Style is recognisable. Hemingway and Nabokov are recognisable by their descriptions. Stephen King, Terry Prachett and JK Rowling have their own styles.  Dickens had a simple style, while Shakespeare’s was more romantic and ornate. Every one of them is different from the other – that unique way of writing separates them from each other.
The thing writers shouldn’t do is change their style or voice to suit a particular genre or to fit in with something. The result will be a contrived mess. If you have a style, whether that is minimalist, gritty, blunt, elaborate, florid or passionate, develop it, because it’s your unique stamp, and it will fit whatever genre you write.
Style and voice are different, yet they’re generally considered one and the same thing. In truth, an author’s style refers to the way he or she writes, while ‘author’s voice’ is the author’s personality and personal view of the world. Both require discovery and development.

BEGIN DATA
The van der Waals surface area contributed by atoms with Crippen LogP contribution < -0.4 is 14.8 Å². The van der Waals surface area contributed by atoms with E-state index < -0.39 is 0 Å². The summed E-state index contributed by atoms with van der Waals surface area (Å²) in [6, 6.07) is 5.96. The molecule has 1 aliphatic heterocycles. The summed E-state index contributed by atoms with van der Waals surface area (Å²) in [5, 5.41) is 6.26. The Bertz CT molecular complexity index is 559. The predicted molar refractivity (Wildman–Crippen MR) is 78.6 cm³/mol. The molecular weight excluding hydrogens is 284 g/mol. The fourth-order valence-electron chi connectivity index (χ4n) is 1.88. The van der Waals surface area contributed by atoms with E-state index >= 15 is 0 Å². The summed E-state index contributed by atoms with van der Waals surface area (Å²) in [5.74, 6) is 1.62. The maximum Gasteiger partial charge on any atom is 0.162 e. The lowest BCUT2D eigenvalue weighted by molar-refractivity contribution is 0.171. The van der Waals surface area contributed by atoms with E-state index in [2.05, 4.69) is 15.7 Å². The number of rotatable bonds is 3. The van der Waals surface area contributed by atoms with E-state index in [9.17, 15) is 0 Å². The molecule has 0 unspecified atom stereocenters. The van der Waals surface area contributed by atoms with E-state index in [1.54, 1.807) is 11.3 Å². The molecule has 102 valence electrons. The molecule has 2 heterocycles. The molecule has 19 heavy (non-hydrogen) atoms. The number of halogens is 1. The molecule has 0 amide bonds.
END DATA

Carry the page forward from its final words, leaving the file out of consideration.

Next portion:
Next week: Dramatic irony.

Sunday, 11 June 2017

How to Use Kinesics (Body Language) to Characterise


We all know that description plays a major part in fiction writing, which is used to balance the narrative and dialogue, but there is another essential element of it that uses non-verbal movement – body language and gestures. This is also known as kinesics.
It’s said that 93% of conversation is non-verbal (Albert Mehrabrian, Silent Messages, published 1971), and that is because we often use our body to communicate, even when there are no words being spoken, such as facial, movements and hand gestures that show sentiment or feeling.  Expressions – and their associated movements - often convey a person’s emotions. Body postures can also show the inner feelings of someone – whether they are stiff and awkward, or relaxed and happy.